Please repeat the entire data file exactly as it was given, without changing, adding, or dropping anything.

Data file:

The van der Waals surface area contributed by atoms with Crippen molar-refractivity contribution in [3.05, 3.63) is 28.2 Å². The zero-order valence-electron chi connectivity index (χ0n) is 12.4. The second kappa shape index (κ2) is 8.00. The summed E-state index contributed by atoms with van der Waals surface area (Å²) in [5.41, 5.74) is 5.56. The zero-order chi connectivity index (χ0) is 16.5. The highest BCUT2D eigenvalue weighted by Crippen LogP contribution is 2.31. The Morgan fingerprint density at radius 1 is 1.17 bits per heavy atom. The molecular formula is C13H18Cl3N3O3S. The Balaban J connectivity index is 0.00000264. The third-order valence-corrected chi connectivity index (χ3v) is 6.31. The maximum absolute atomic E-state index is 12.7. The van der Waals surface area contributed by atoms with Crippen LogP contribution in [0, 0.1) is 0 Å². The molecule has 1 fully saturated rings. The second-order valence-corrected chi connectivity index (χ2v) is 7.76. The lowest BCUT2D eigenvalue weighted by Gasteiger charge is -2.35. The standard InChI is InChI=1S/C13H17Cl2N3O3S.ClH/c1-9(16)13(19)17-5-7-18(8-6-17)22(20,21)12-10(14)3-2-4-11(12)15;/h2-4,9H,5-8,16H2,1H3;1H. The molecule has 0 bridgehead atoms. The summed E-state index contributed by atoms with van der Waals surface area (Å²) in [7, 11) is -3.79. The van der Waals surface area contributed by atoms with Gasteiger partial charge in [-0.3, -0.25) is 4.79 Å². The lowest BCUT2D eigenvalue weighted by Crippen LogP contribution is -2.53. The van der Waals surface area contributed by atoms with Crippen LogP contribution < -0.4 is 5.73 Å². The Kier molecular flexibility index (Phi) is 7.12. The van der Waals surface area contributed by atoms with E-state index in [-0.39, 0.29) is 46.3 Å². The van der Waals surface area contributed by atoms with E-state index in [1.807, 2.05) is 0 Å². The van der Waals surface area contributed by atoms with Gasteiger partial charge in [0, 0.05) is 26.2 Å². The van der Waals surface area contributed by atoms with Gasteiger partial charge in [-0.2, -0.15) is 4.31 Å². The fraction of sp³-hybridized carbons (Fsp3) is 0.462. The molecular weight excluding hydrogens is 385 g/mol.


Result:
The van der Waals surface area contributed by atoms with Crippen molar-refractivity contribution in [3.05, 3.63) is 28.2 Å². The zero-order valence-electron chi connectivity index (χ0n) is 12.4. The second kappa shape index (κ2) is 8.00. The summed E-state index contributed by atoms with van der Waals surface area (Å²) in [5.41, 5.74) is 5.56. The zero-order chi connectivity index (χ0) is 16.5. The highest BCUT2D eigenvalue weighted by Crippen LogP contribution is 2.31. The Morgan fingerprint density at radius 1 is 1.17 bits per heavy atom. The molecular formula is C13H18Cl3N3O3S. The Balaban J connectivity index is 0.00000264. The third-order valence-corrected chi connectivity index (χ3v) is 6.31. The maximum absolute atomic E-state index is 12.7. The van der Waals surface area contributed by atoms with Crippen LogP contribution in [0, 0.1) is 0 Å². The molecule has 1 fully saturated rings. The second-order valence-corrected chi connectivity index (χ2v) is 7.76. The lowest BCUT2D eigenvalue weighted by Gasteiger charge is -2.35. The standard InChI is InChI=1S/C13H17Cl2N3O3S.ClH/c1-9(16)13(19)17-5-7-18(8-6-17)22(20,21)12-10(14)3-2-4-11(12)15;/h2-4,9H,5-8,16H2,1H3;1H. The molecule has 0 bridgehead atoms. The summed E-state index contributed by atoms with van der Waals surface area (Å²) in [7, 11) is -3.79. The van der Waals surface area contributed by atoms with Gasteiger partial charge in [-0.3, -0.25) is 4.79 Å². The lowest BCUT2D eigenvalue weighted by Crippen LogP contribution is -2.53. The van der Waals surface area contributed by atoms with Crippen LogP contribution < -0.4 is 5.73 Å². The Kier molecular flexibility index (Phi) is 7.12. The van der Waals surface area contributed by atoms with E-state index in [-0.39, 0.29) is 46.3 Å². The van der Waals surface area contributed by atoms with E-state index in [1.807, 2.05) is 0 Å². The van der Waals surface area contributed by atoms with Gasteiger partial charge in [0, 0.05) is 26.2 Å². The van der Waals surface area contributed by atoms with Gasteiger partial charge in [-0.2, -0.15) is 4.31 Å². The fraction of sp³-hybridized carbons (Fsp3) is 0.462. The molecular weight excluding hydrogens is 385 g/mol.